To validate the role of Treg cells in activating Smad2/3, WB assays were performed. Treg cells could greatly increase the phosphorylation levels of Smad2/3 and promote the expression of α-SMA, confirming the effect of Treg cells on Smad2/3 activation (Figure 5). Next, to verify the role of TGFβ1 in Treg-mediated Smad2/3 activation and EMT, the expression of TGFβ1 was knocked down via siRNA on isolated infiltrating Treg cells, which were then co-cultured with HCC cells. RT-PCR showed that Treg cells lost their function to induce EMT (Figure 3A). Meanwhile, WB assays indicated that TGFβ1-KD impaired the effect of Treg cells on Smad2/3 activation (Figure 5). Collectively, these data demonstrated that infiltrating Treg cells promoted cell invasiveness by secreting TGFβ1.
Previous studies revealed that Treg cells significantly correlated with the prognosis of HCC (19,20). In addition, they correlated with the invasiveness potential of HCC (21-23). The present study found that infiltrating Treg cells were positively correlated with the number of CTCs and vascular invasion. In vitro experiments revealed that Treg cells could promote the invasiveness potential of HCC cells through secreting TGFβ1, thus triggering EMT. Moreover, Treg cells also significantly promoted cell proliferation and hindered cell apoptosis. The present data were consistent with previous findings and could serve as a translational basis for future anti-Treg therapeutic strategy.
Invasiveness is a major characteristic of HCC that contributes to the high incidence of metastasis or recurrence after treatment (24,25). The acquisition of invasion potential is a complex process, and EMT is currently considered as the critical step for this biological transformation (26-28). The infiltrating Treg cells induced a mesenchyme-like, phenotype, while knocking down TGFβ1 in Treg cells reversed previous changes. Moreover, co-culture with Treg cells directly affected the invasiveness potential of HCC cells, as demonstrated by Transwell assays. Moreover, intratumoral Treg cells secreted more TGFβ1 compared with Treg cells from the peripheral blood of patients with HCC, in line with previous studies showing that tumor cells could activate Treg cells so that more TGFβ1 was secreted from Treg cells (20). These observations showed that Treg cells served as a key regulator that positively regulated EMT to promote tumor progression, and targeting Treg cells in HCC might be a promising therapeutic approach for preventing HCC progression.
The activation of Smad2/3 is a hallmark for invasiveness and HCC progression, while reversing this abnormal activation is considered a promising therapeutic approach for HCC. Previous studies demonstrated that TGFβ1 was a major stimulator for activating Smad2/3 signaling, including HCC (29). The present study found that infiltrating Treg cells could activate Smad2/3 via secreting TGFβ1, thus greatly triggering the TGFβ1 signaling pathway. Importantly, Treg cells were identified as the major source of intratumoral TGFβ1. The results clarified the mechanism by which infiltrating Treg cells positively controlled EMT and suggested a novel, promising target for inhibiting TGFβ1 signaling to improve the prognosis of patients with HCC.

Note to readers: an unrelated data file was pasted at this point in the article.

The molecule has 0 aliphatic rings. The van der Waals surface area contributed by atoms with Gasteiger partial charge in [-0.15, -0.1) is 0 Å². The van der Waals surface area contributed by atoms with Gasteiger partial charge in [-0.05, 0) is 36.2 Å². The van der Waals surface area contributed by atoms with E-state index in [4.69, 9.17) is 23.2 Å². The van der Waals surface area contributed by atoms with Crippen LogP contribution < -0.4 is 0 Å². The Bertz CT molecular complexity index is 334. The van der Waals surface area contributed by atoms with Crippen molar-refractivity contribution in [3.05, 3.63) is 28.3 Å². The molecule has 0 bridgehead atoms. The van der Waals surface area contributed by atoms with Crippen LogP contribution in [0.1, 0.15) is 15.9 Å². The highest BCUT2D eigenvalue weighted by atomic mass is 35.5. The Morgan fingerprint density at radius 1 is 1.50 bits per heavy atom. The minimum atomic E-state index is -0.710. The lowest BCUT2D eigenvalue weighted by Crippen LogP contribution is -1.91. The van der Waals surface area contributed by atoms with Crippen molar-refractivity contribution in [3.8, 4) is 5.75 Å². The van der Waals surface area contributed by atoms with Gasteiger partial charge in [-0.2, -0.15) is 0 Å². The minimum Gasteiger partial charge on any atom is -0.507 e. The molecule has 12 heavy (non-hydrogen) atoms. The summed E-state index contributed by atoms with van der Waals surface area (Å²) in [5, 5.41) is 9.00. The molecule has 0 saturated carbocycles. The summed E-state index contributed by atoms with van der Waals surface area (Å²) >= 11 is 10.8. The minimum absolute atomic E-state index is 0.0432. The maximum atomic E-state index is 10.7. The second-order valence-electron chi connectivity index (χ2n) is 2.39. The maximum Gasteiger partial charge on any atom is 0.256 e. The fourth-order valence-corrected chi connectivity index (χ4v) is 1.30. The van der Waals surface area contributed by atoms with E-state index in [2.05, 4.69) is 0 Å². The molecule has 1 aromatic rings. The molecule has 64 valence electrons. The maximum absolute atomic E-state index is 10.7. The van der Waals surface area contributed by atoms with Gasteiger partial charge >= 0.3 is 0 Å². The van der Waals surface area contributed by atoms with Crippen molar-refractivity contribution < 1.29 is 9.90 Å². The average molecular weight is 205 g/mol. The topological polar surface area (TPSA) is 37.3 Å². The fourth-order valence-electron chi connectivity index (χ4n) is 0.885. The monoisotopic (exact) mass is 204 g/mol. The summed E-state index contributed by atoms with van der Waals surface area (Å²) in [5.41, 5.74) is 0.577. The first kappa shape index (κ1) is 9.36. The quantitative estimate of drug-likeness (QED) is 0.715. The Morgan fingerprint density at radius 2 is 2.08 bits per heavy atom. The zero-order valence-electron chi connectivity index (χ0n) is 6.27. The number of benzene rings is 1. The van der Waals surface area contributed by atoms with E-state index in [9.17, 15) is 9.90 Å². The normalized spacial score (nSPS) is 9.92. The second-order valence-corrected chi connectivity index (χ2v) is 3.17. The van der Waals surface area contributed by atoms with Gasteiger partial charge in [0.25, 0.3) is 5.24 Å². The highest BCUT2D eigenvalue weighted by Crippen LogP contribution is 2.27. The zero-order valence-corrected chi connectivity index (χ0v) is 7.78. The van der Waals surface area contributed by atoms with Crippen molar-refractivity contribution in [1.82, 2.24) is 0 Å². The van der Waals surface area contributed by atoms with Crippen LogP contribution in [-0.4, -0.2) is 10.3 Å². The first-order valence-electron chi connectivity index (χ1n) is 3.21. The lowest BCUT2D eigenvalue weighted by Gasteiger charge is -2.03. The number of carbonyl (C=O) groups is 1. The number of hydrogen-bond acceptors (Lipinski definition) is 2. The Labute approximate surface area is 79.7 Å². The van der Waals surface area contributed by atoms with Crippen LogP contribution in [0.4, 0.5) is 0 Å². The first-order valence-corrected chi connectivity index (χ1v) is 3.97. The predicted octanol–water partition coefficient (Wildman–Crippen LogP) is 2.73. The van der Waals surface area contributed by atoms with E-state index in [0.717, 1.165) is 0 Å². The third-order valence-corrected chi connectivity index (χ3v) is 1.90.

Hematogenous spread is an important cause of recurrence and metastasis in HCC, and CTCs in the bloodstream plays an important role in HCC metastasis (30). Meanwhile, the release of tumor cells into circulation is a multiple-step process, and Treg acts as one of the major regulators involved in this process, which could affect the viability of HCC cells. A positive correlation was observed between the infiltrating Treg cells and the number of peripheral CTCs in patients with HCC, indicating that Treg cells might be a critical switch for CTC release. Considering the role of Treg cells in mediating TGFβ1 signaling activation, intratumoral Tregs could be a promising therapeutic target to hinder CTC release and directly prevent HCC metastasis and recurrence. However, the clinical data of the correlation between Treg cells and metastasis/recurrence was not provided in the present study due to the lack of follow-up data. A prospective cohort study is ongoing in the center to address this issue. Although a previous study indicated that TGFβ1 might act as a suppressor in HCC (31), several studies revealed the pro-tumor effects of TGFβ1 in HCC development (32,33). Meanwhile, considering its critical role in promoting cell invasiveness (34), TGFβ1 might serve as a key regulator of invasion in HCC, which was consistent with previous findings. The present study also showed that TGFβ1 secreted from Treg cells could significantly promote the invasiveness of HCC cells.
This study was novel in demonstrating the significance of infiltrating Treg cells in mediating HCC motility and progression. The data indicated that Treg cells could serve as a novel target for preventing CTC release and HCC metastasis. The involvement of infiltrating Treg cells in triggering the TGFβ1 signaling pathway and promoting EMT of cancer cells during tumor hematogenous dissemination is presumably responsible for increasing the invasiveness potentials of HCC cells. Furthermore, targeting infiltrating Treg cells in the microenvironments of patients with HCC might be a promising therapeutic strategy to reduce the recurrence and metastasis for patients with HCC undergoing resection.
The authors thank Jie-Yi Shi (Liver Cancer Institute, Zhongshan Hospital) for his expert technical assistance.
Funding: This study was sponsored by the Natural Science Foundation of Shanghai (grant no. 16ZR1405400).
Conflicts of Interest: The authors have no conflicts of interest to declare.
Ethics Statement: The authors are accountable for all aspects of the work in ensuring that questions related to the accuracy or integrity of any part of the work are appropriately investigated and resolved. The study was approved by the ethics committee of Zhongshan Hospital (Reference number Y2014–028), and written informed consent was obtained from the patients for the publication of this manuscript and any accompanying images.